However, the JCCP was disappointed to note that the Government has no plans to make dermal fillers ‘prescription only devices’. We are of the opinion that further work must be transacted as a matter of urgency to identify alternative safeguards to ensure the safe manufacture, distribution, supply and administration of dermal fillers. We will continue to work with a range of pharma companies, pharmacies and the MHRA to consider alternative safeguards in both the supply chain and in terms of who should be entitled to administer such invasive procedures.

The enactment of licensing schemes is not easy and requires collaboration from multiple parties.

Finally, we draw attention to Recommendation 21 which sets out the Government's response to our calls for more robust and assertive regulation on advertising and social media. We appreciate and welcome the fact that ‘the government has recently outlined plans to strengthen medical devices regulation, including extending CE mark recognition as part of transitioning to a future regime and the scope of regulations to capture certain non-medical products with similar risk profiles to medical devices – this includes dermal fillers’. In my opinion, this falls short of what is required. The JCCP believes that all advertisements across all media channels should ‘include the requirement to display a kitemark and a warning logo on any advertisement for treatments that fall within the licensing regime's scope’. This recommendation was not supported by the government. The JCCP will reinforce a requirement for this issue to be revisited as a matter of urgency.

The report can be accessed in the government's response on the impact of body image on mental and physical health.

» The JCCP has long campaigned for the enforcement of a mandated minimum standard to be met in regard to the education and training of practitioners who perform non-surgical cosmetic procedures. We believe this is essential to ensure patient safety, and thus should be a central pillar of a future licensing regime «


This article has outlined the current position on licensing in for the aesthetics sector in England. The JCCP believes that there is much more work to transact if public protection is to be achieved and will continue to call for other additional measures to supplement the proposed licensing system:

  • The need for extended powers to be given to the CQC to inspect all premises where invasive procedures that are included in the license are to be performed and to seek an assurance that the CQC will develop a memorandum of understanding with local authority licensing organisations to perform an integrated and enhanced scheme of regulation for aesthetics to avoid duplication for those healthcare professionals who are already registered with the CQC.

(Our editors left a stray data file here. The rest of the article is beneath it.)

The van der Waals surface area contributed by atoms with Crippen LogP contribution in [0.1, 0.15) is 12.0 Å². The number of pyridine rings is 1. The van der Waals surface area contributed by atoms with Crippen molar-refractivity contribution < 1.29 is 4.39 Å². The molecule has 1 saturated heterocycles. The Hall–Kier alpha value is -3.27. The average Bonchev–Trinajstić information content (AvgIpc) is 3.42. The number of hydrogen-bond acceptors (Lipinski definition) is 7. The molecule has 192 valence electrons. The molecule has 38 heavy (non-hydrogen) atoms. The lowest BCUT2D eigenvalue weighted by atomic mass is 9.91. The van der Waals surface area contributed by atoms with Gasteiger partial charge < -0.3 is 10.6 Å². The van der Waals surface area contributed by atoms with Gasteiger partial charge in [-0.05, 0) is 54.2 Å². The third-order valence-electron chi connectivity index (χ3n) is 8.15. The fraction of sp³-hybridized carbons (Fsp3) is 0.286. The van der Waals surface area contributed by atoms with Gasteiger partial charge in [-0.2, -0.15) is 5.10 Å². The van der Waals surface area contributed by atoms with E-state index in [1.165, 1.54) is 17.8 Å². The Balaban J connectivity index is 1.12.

• To call for the implementation of a national register of approved qualifications and of approved education and training providers and request that Ofqual ensures that they only approve qualifications in the future that meet the new Government standard for education and training for the aesthetics sector.
  • To seek (and call for) greater controls on the manufacture, supply and administration of Dermal Fillers.
  • The Minister to be requested to write to all Professional Regulatory Bodies who have responsibility for prescribing to seek assurance that they will enforce guidance to ensure that all prescribers do not perform remote prescribing in the aesthetics sector.
  • To seek the design and implementation of a Government-enforced system of annual data collection on types of aesthetic treatments, numbers of practitioners, premises, training courses and complications to inform the evidence base of a robust system of public protection in the UK.
  • The legal enforcement of the requirement for all practitioners to have an appropriate level of medical indemnity insurance and to provide a transparent redress scheme for service users.
  • National scrutiny and action to prevent the promotion through social media of unsafe, unethical and exaggerated messaging about products, education, training and aesthetic service provision.

In the meantime, we await further advice from the Department of Health and Social Care to outline their timetable for the design and implementation of the long-awaited system of legally enforceable licensing for the sector in England. We will also continue our work with colleagues in the other UK countries (and their devolved Government Officers) to support the implementation of aligned systems of regulation. For the avoidance of doubt the JCCP remains confident that the implementation of the new licensing scheme has the full support of Government officials and calls upon all members of the aesthetic sector to commit to play their part in co-designing the framework and implementation process for the new license.